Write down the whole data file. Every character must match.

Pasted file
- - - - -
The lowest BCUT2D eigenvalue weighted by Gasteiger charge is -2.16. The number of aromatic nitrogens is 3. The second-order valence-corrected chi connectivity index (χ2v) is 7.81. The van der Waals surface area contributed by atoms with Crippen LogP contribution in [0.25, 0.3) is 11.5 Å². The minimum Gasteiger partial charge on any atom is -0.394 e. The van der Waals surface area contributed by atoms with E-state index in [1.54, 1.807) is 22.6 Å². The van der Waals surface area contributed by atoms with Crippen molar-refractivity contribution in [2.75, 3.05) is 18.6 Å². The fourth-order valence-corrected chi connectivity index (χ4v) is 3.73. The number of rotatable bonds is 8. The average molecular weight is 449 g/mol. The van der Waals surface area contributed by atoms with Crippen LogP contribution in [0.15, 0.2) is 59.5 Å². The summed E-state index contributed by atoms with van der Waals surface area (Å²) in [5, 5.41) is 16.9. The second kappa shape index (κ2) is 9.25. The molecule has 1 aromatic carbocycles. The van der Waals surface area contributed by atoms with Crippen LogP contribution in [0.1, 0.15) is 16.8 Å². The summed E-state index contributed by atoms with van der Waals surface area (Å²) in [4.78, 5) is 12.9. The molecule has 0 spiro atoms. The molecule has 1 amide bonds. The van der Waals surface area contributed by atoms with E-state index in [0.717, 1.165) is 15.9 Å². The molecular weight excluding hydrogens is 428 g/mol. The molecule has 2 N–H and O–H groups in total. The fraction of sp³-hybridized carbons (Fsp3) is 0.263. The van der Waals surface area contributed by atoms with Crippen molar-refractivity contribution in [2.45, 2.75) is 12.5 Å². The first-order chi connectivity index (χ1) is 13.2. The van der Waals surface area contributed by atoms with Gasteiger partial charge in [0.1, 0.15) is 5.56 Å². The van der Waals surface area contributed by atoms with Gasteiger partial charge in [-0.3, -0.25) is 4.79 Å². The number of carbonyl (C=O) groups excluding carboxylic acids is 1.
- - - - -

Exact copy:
The lowest BCUT2D eigenvalue weighted by Gasteiger charge is -2.16. The number of aromatic nitrogens is 3. The second-order valence-corrected chi connectivity index (χ2v) is 7.81. The van der Waals surface area contributed by atoms with Crippen LogP contribution in [0.25, 0.3) is 11.5 Å². The minimum Gasteiger partial charge on any atom is -0.394 e. The van der Waals surface area contributed by atoms with E-state index in [1.54, 1.807) is 22.6 Å². The van der Waals surface area contributed by atoms with Crippen molar-refractivity contribution in [2.75, 3.05) is 18.6 Å². The fourth-order valence-corrected chi connectivity index (χ4v) is 3.73. The number of rotatable bonds is 8. The average molecular weight is 449 g/mol. The van der Waals surface area contributed by atoms with Crippen LogP contribution in [0.15, 0.2) is 59.5 Å². The summed E-state index contributed by atoms with van der Waals surface area (Å²) in [5, 5.41) is 16.9. The second kappa shape index (κ2) is 9.25. The molecule has 1 aromatic carbocycles. The van der Waals surface area contributed by atoms with Crippen LogP contribution in [0.1, 0.15) is 16.8 Å². The summed E-state index contributed by atoms with van der Waals surface area (Å²) in [4.78, 5) is 12.9. The molecule has 0 spiro atoms. The molecule has 1 amide bonds. The van der Waals surface area contributed by atoms with E-state index in [0.717, 1.165) is 15.9 Å². The molecular weight excluding hydrogens is 428 g/mol. The molecule has 2 N–H and O–H groups in total. The fraction of sp³-hybridized carbons (Fsp3) is 0.263. The van der Waals surface area contributed by atoms with Crippen molar-refractivity contribution in [2.45, 2.75) is 12.5 Å². The first-order chi connectivity index (χ1) is 13.2. The van der Waals surface area contributed by atoms with Gasteiger partial charge in [0.1, 0.15) is 5.56 Å². The van der Waals surface area contributed by atoms with Gasteiger partial charge in [-0.3, -0.25) is 4.79 Å². The number of carbonyl (C=O) groups excluding carboxylic acids is 1.